: farewells and adioses :

Boy, I’m glad that’s over. October, I mean.

farewellThe days grow shorter and cooler, but they’re also tinged with sadness. What other month does that, makes us sad? None. November is a Trojan horse; you don’t know what’s in store. December through February are tests of endurance, pure and simple. March and April bring the welcome, soggy relief called springtime. But May, aah, it’s a glory to behold. Ditto for the summer months.

October, though, pulls the rug out from under you. It triggers a wistfulness I can’t explain and don’t understand. All I know is the world turns topsy-turvy. Life goes from shorts and flip-flops to a jacket and corduroys almost overnight. The air grows still and hushed. And I wind up discombobulated, totally lost and forlorn.

But you know what? I’m walloped with the exact same sadness when I watch To Kill a Mockingbird. Now, I’m not from Alabama or the Depression era, my father wasn’t Gregory Peck, nor was I the ham in a school play. But I’m sad and homesick after I watch that movie. The fact I’m at home is irrelevant, apparently. So what’s the deal?

Well, I think I miss being a kid. I miss the boundless enthusiasm and the sense of wonder and the endless curiosity. I miss having a lap to crawl into and being loved so fiercely. I miss having my big worry be getting caught running with scissors. Most of all, I miss having the freedom and courage to follow my heart.

So this morning I did that, I followed my heart; I walked off my job. I say ‘job’, but it was more like work release. I was scrutinized and monitored and evaluated and written up and reviewed daily — for a minimum wage job stuffing envelopes. I didn’t commit a felony, I didn’t work for the NSA, I stuffed envelopes. Past tense.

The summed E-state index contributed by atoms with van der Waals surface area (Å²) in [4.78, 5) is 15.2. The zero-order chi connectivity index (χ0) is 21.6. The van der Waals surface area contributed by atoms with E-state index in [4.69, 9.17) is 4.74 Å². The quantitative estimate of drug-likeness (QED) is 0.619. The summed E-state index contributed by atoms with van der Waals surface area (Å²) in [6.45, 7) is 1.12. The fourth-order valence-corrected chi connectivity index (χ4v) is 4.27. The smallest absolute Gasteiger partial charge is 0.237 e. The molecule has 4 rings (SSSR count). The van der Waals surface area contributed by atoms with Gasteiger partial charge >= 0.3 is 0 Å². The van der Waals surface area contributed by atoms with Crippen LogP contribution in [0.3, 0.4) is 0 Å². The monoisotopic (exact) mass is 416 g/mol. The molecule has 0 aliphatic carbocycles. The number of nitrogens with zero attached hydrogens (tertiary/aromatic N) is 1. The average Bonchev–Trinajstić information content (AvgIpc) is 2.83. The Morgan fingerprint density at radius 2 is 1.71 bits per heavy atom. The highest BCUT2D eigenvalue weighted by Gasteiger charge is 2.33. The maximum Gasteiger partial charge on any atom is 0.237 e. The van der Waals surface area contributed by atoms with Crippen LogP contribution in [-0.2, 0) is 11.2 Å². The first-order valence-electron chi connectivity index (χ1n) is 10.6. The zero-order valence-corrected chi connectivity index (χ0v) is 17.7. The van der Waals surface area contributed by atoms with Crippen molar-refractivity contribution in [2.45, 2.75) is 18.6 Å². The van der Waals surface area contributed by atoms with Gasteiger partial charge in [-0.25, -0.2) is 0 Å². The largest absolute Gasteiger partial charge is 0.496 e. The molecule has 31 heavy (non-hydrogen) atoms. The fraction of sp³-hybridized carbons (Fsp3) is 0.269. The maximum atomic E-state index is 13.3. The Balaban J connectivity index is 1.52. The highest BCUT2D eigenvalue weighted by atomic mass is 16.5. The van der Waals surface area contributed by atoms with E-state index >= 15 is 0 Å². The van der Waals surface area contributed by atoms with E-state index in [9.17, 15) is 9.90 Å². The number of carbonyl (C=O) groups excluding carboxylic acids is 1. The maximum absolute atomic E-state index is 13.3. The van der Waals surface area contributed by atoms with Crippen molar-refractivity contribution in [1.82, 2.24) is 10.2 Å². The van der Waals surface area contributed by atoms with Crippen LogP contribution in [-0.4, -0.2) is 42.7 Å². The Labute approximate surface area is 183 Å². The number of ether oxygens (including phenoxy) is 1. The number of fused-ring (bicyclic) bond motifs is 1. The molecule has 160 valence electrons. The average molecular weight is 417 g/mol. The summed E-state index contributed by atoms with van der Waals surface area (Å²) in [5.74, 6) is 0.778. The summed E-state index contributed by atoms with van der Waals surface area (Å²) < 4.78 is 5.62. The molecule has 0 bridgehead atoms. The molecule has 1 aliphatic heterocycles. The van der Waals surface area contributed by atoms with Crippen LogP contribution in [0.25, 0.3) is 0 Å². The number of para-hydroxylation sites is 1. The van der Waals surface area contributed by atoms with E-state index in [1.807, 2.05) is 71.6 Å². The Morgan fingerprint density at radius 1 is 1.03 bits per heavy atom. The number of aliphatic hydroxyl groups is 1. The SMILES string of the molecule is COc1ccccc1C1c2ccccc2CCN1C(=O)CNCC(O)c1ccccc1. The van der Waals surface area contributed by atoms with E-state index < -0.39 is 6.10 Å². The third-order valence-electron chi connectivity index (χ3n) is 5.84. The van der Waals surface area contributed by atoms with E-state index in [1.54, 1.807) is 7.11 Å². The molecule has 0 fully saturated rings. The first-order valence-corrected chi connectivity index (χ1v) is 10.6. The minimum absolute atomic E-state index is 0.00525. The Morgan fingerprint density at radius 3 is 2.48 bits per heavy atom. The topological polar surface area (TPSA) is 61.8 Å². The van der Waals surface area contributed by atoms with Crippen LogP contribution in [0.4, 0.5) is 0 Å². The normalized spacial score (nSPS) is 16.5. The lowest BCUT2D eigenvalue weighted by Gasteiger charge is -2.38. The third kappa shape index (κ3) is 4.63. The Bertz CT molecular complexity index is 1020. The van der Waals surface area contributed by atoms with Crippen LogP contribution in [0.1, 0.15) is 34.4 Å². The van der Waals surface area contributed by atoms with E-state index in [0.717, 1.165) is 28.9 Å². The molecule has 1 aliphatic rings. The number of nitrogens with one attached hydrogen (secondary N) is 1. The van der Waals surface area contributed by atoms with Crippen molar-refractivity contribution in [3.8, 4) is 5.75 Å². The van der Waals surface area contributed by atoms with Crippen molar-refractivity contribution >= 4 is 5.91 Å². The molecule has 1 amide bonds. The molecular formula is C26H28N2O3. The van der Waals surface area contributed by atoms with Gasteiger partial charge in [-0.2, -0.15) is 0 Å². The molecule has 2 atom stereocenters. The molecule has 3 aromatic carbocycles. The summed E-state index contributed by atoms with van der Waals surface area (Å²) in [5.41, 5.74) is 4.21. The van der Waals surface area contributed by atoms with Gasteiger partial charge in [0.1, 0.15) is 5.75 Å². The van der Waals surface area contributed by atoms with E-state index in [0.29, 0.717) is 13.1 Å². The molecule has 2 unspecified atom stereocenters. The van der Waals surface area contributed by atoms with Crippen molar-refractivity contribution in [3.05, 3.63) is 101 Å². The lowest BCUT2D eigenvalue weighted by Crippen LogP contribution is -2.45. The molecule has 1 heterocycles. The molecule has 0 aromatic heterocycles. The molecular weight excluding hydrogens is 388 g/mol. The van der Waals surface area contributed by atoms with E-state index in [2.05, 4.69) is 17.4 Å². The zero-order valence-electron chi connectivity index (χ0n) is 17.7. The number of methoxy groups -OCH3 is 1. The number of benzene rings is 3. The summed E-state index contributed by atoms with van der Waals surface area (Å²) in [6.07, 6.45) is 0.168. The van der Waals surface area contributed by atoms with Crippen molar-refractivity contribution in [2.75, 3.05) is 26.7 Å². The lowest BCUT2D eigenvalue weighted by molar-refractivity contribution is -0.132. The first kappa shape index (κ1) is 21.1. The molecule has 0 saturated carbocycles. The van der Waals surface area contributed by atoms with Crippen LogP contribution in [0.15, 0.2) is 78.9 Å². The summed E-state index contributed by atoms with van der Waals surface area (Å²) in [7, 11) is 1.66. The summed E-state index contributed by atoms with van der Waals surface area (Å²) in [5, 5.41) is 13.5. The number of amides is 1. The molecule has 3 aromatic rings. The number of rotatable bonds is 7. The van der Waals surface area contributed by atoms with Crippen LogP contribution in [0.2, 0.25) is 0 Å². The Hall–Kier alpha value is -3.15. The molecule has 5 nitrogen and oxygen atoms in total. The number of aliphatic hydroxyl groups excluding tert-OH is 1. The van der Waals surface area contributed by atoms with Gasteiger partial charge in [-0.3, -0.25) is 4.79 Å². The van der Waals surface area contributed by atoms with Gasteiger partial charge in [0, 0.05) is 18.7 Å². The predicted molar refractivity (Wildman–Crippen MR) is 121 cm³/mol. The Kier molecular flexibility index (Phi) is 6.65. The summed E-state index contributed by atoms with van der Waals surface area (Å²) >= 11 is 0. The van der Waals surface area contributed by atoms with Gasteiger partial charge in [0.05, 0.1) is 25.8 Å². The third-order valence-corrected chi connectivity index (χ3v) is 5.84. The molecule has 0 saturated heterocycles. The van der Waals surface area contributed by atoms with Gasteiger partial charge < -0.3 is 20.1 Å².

My misdeed? Drinking coffee. That was secretly added to a long list banning music and bluetooth devices and cellphones and earphones, you’re not to talk to co-workers or wear a hood or use that door or walk there or think for yourself. Prisons are more freewheeling.

So I stood up, grabbed my coffee, and said, ‘Why don’t I just go?’ And I went. I’m, at last, breathing the air of freedom. I can walk with my head up, for the moment at least.

Wish me luck in my new job search. Oy.

the queen

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20 thoughts on “: farewells and adioses :

  1. As soon as the chill of Autumn is in the air, I am introspective, and sad. It’s a double edged sword, because I’m also highly sensitive and emotional; my senses are super charged, and reactive. It is a love/hate relationship. Like all relationships, I guess.


    1. You’re one of those multi-layered, interesting types, aren’t you, Ivy? Not me. I’m as simple as they come. I don’t like anything associated with winter — including Shelley, but not Jonathan.

      Liked by 1 person

    1. My big fear is stuffing envelopes might be the best I can do. Hopefully somewhere else. But thanks for the compliment, Angela, you’ve made my day.

      An art director friend found the image in an old book, I think. It’s great, isn’t it?


  2. Good for you leaving the prison called a crappy job. Remember by leaving this behind you will now give yourself the chance to see & seize other opportunities that may have passed you by otherwise. Sometimes in life we have to do what scares us in order to find that which fills us with passion and a love for life. I realize none of this helps provide a meal but hopefully a little positive will go a long way :-)


  3. Hooray for walking away from crappy jobs. And hey, even if you do end up selling pencils from a tin cup, at least you’ll be your own boss.


      1. Unfortunately I seem to be the happiest and most confident when everyone else around me is the gloomiest. It’s not a GREAT quality I realize, but it’s a quality nonetheless.


  4. November is my weepy month. I have a really hard time shaking it off.
    So, off you went… just like that. I applaud you for taking that step out the door. I know there are better things ahead for you. You just needed the freedom to find them.


    1. I wish I shared your optimism. I’m pretty confident I’m headed for disaster and a tin cup. I’ll wind up selling pencils, I’m sure of it — but that’s better than taking abuse from megalomaniacs. I hope.


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